In summary, electrolysis of aqueous solutions of sodium chloride doesn't give the same products as electrolysis of molten sodium chloride. Electrolysis of molten NaCl decomposes this compound into its elements.

2 NaCl(l) ----> 2 Na(l) + Cl2(g)

Electrolysis of aqueous NaCl solutions gives a mixture of hydrogen and chlorine gas and an aqueous sodium hydroxide solution.

2 NaCl(aq) + 2 H2O(l) ----> 2 Na+(aq) + 2 OH-(aq) + H2(g) + Cl2(g)

Because the demand for chlorine is much larger than the demand for sodium, electrolysis of aqueous sodium chloride is a more important process commercially. Electrolysis of an aqueous NaCl solution has two other advantages. It produces H2 gas at the cathode, which can be collected and sold. It also produces NaOH, which can be drained from the bottom of the electrolytic cell and sold.


The dotted vertical line in the above figure represents a diaphragm that prevents the Cl2 produced at the anode in this cell from coming into contact with the NaOH that accumulates at the cathode. When this diaphragm is removed from the cell, the products of the electrolysis of aqueous sodium chloride react to form sodium hypo-chlorite, which is the first step in the preparation of hypochlorite bleaches, such as Chlorox.

Cl2(g) + 2 OH-(aq) ----> Cl-(aq) + OCl-(aq) + H2O(l)

return to top

Electrolysis of Water

A standard apparatus for the electrolysis of water is shown in the figure below.


2 H2O(l) ----> 2 H2(g) + O2(g)

A pair of inert electrodes are sealed in opposite ends of a container designed to collect the H2 and O2 gas given off in this reaction. The electrodes are then connected to a battery or another source of electric current.

By itself, water is a very poor conductor of electricity. We therefore add an electrolyte to water to provide ions that can flow through the solution, thereby completing the electric circuit. The electrolyte must be soluble in water. It should also be relatively inexpensive. Most importantly, it must contain ions that are harder to oxidize or reduce than water.

2 H2O + 2 e- ----> H2 + 2 OH-     Eored = -0.83 V
2 H2O----> O2 + 4 H+ + 4 e-     Eoox = -1.23 V

The following cations are harder to reduce than water: Li+, Rb+, K+, Cs+, Ba2+, Sr2+, Ca2+, Na+, and Mg2+. Two of these cations are more likely candidates than the others because they form inexpensive, soluble salts: Na+ and K+.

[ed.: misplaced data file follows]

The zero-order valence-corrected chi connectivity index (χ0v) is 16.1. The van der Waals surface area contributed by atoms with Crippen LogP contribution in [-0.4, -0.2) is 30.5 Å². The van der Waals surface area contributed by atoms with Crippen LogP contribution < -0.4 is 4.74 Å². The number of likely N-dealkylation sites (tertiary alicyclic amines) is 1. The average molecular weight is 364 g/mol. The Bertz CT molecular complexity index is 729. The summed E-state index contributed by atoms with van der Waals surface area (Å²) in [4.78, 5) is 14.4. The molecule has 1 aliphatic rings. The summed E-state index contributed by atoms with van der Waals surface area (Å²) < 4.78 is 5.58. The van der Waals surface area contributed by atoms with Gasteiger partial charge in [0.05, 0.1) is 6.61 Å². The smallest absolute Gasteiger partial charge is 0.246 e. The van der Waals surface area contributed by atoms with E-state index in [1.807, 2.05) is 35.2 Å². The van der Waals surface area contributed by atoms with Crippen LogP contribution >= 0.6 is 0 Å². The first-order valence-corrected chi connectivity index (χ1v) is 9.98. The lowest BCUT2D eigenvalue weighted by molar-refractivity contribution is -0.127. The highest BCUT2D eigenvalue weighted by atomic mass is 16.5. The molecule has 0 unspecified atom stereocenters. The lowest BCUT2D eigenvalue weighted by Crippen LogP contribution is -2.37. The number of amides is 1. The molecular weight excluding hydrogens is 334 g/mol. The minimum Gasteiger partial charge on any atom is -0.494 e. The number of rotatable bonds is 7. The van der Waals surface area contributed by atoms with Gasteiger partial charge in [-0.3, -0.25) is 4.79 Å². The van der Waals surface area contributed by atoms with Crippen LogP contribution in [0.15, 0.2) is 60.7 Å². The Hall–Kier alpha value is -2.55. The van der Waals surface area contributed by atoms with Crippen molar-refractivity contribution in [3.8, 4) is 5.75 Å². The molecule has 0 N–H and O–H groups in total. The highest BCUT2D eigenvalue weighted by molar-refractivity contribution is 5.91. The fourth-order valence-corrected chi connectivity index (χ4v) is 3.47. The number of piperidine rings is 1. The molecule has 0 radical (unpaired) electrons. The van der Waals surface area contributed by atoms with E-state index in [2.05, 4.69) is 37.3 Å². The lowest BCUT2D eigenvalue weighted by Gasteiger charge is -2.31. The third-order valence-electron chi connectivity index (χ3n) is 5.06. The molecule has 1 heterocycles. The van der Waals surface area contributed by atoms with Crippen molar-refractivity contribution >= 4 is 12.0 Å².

The SO42- ion might be the best anion to use because it is the most difficult anion to oxidize. The potential for oxidation of this ion to the peroxydisulfate ion is -2.05 volts.

2 SO42- ----> S2O82- + 2 e-     Eoox = -2.05 V

When an aqueous solution of either Na2SO4 or K2SO4 is electrolyzed in the apparatus shown in the above figure, H2 gas collects at one electrode and O2 gas collects at the other.

What would happen if we added an indicator such as bromothymol blue to this apparatus? Bromothymol blue turns yellow in acidic solutions (pH < 6) and blue in basic solutions (pH > 7.6). According to the equations for the two half-reactions, the indicator should turn yellow at the anode and blue at the cathode.

Cathode (-):     2 H2O + 2 e- ----> H2 + 2 OH-
Anode (+):     2 H2O ----> O2 + 4 H+ + 4 e-

return to top

Faraday's Law

Faraday's law of electrolysis can be stated as follows. The amount of a substance consumed or produced at one of the electrodes in an electrolytic cell is directly proportional to the amount of electricity that passes through the cell.

In order to use Faraday's law we need to recognize the relationship between current, time, and the amount of electric charge that flows through a circuit. By definition, one coulomb of charge is transferred when a 1-amp current flows for 1 second.

1 C = 1 amp-s

Example: To illustrate how Faraday's law can be used, let's calculate the number of grams of sodium metal that will form at the cathode when a 10.0-amp current is passed through molten sodium chloride for a period of 4.00 hours.

We start by calculating the amount of electric charge that flows through the cell.


Before we can use this information, we need a bridge between this macroscopic quantity and the phenomenon that occurs on the atomic scale. This bridge is represented by Faraday's constant, which describes the number of coulombs of charge carried by a mole of electrons.


Thus, the number of moles of electrons transferred when 144,000 coulombs of electric charge flow through the cell can be calculated as follows.


According to the balanced equation for the reaction that occurs at the cathode of this cell, we get one mole of sodium for every mole of electrons.

Cathode (-):   Na+ + e- ----> Na

Thus, we get 1.49 moles, or 34.3 grams, of sodium in 4.00 hours.


The consequences of this calculation are interesting. We would have to run this electrolysis for more than two days to prepare a pound of sodium.

Practice Problem 13:

Calculate the volume of H2 gas at 25oC and 1.00 atm that will collect at the cathode when an aqueous solution of Na2SO4 is electrolyzed for 2.00 hours with a 10.0-amp current.

Click here to check your answer to Practice Problem 13

Click here to see a solution to Practice Problem 13

We can extend the general pattern outlined in this section to answer questions that might seem impossible at first glance.

Practice Problem 14:

Determine the oxidation number of the chromium in an unknown salt if electrolysis of a molten sample of this salt for 1.50 hours with a 10.0-amp current deposits 9.71 grams of chromium metal at the cathode.

Click here to check your answer to Practice Problem 14

Click here to see a solution to Practice Problem 14

return to top